- How is childhood leukemia treated?
- Immediate treatment of childhood leukemia
- Surgery for childhood leukemia
- Radiation treatment for childhood leukemia
- Chemotherapy for childhood leukemia
- Targeted therapy for childhood leukemia
- High-dose chemotherapy and stem cell transplant for childhood leukemia
- Treatment of children with acute lymphocytic leukemia
- Treatment of children with acute myeloid leukemia
- Treatment of children with acute promyelocytic leukemia
- Treatment of children with juvenile myelomonocytic leukemia
- Treatment of children with chronic myelogenous leukemia
- More information on treating childhood leukemia
- Status of acute leukemia after treatment
- Clinical trials for childhood leukemia
- Complementary and alternative therapies for childhood leukemia
Complementary and alternative therapies for childhood leukemia
When your child has leukemia you are likely to hear about ways to treat his or her cancer or relieve symptoms that your doctor hasn't mentioned. Everyone from friends and family to Internet groups and Web sites may offer ideas for what might help. These methods can include vitamins, herbs, and special diets, or other methods such as acupuncture or massage, to name a few.
What are complementary and alternative therapies?
It can be confusing because not everyone uses these terms the same way, and they are used to refer to many different methods. We use complementary to refer to treatments that are used along with your regular medical care. Alternative treatments are used instead of a doctor's medical treatment.
Complementary methods: Most complementary treatment methods are not offered as cures for cancer. Mainly, they are used to help the person with cancer feel better. Some examples of methods that are used along with regular treatment are: art therapy or play therapy to reduce stress, acupuncture to help relieve pain, or peppermint tea to relieve nausea. Some complementary methods are known to help, while others have not been tested. Some have been proven not to be helpful, and a few are even harmful.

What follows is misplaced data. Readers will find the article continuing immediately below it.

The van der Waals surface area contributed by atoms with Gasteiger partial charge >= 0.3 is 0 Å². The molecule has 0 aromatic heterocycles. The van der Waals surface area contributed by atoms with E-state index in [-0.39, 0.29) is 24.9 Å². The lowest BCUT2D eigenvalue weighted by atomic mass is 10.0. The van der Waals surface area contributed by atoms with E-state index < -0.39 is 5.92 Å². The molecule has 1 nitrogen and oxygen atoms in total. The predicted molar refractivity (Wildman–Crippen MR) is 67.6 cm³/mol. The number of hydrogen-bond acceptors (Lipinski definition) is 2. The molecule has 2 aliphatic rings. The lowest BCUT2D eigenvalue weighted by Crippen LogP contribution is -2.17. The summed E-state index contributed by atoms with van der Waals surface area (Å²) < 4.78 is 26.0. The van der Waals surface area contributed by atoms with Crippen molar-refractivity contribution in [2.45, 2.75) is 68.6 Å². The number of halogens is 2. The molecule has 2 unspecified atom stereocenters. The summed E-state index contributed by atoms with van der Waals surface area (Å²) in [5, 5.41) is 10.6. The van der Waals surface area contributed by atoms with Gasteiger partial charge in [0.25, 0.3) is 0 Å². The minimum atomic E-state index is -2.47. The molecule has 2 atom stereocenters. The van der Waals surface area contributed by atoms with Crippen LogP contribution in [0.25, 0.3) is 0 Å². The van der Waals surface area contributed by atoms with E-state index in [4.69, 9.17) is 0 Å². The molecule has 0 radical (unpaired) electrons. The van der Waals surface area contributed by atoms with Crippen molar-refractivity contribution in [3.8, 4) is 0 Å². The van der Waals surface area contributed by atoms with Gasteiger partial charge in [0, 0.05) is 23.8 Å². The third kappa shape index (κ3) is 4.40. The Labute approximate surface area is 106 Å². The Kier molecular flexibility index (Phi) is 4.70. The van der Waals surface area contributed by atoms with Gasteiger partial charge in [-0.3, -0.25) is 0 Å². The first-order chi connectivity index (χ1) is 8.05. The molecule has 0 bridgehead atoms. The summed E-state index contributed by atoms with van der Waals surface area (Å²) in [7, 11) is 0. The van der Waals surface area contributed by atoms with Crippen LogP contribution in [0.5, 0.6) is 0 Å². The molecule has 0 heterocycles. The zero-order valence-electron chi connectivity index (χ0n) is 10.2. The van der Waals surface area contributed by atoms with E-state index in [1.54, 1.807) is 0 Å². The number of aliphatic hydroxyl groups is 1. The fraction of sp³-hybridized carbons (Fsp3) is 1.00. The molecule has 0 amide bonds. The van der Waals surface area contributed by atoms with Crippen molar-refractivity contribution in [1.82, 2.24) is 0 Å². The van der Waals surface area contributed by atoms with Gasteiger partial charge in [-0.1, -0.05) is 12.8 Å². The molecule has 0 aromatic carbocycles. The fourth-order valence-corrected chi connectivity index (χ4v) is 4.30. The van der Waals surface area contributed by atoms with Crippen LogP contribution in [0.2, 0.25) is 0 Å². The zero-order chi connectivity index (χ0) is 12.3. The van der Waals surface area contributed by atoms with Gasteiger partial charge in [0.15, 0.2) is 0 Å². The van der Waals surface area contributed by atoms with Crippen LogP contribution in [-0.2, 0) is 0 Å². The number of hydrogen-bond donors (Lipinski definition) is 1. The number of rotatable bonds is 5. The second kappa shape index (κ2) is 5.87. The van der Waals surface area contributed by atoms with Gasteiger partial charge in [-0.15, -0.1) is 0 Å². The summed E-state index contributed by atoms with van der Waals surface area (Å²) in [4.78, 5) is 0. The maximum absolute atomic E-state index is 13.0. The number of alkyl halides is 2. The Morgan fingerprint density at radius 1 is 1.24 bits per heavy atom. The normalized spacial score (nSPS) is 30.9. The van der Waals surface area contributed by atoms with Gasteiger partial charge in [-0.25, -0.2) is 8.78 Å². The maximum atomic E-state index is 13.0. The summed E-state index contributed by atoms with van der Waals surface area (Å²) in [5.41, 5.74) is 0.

Alternative treatments: Alternative treatments may be offered as cancer cures. These treatments have not been proven safe and effective in clinical trials. Some of these methods may be harmful, or have life-threatening side effects. But the biggest danger in most cases is that you may lose the chance to be helped by standard medical treatment. Delays or interruptions in your medical treatments may give the cancer more time to grow and make it less likely that treatment will help.
Finding out more
It is easy to see why parents who have children with cancer think about alternative methods. You want to do all you can to help fight the cancer, and the idea of a treatment with no few or no side effects sounds great. Sometimes medical treatments like chemotherapy can be hard to take, or they may no longer be working. But the truth is that most of these alternative methods have not been tested and proven to work in treating cancer.
As you think about your child's options, here are 3 important steps you can take:
- Look for "red flags" that suggest fraud. Does the method promise to cure all or most cancers? Are you told not to use regular medical treatments? Is the treatment a "secret" that requires you to take your child to certain providers or to another country?
- Talk to your child's doctor or nurse about any method you are thinking of using.
- Contact us at 1-800-227-2345 to learn more about complementary and alternative methods in general and to find out about the specific methods you are looking at.
The choice is yours
You always have a say in how your child's cancer is treated. If you want to consider a non-standard treatment, learn all you can about the method and talk to your child's doctor about it. With good information and the support of your child's health care team, you may be able to safely use the methods that can help your child while avoiding those that could be harmful.
Last Medical Review: 06/29/2012
Last Revised: 01/21/2013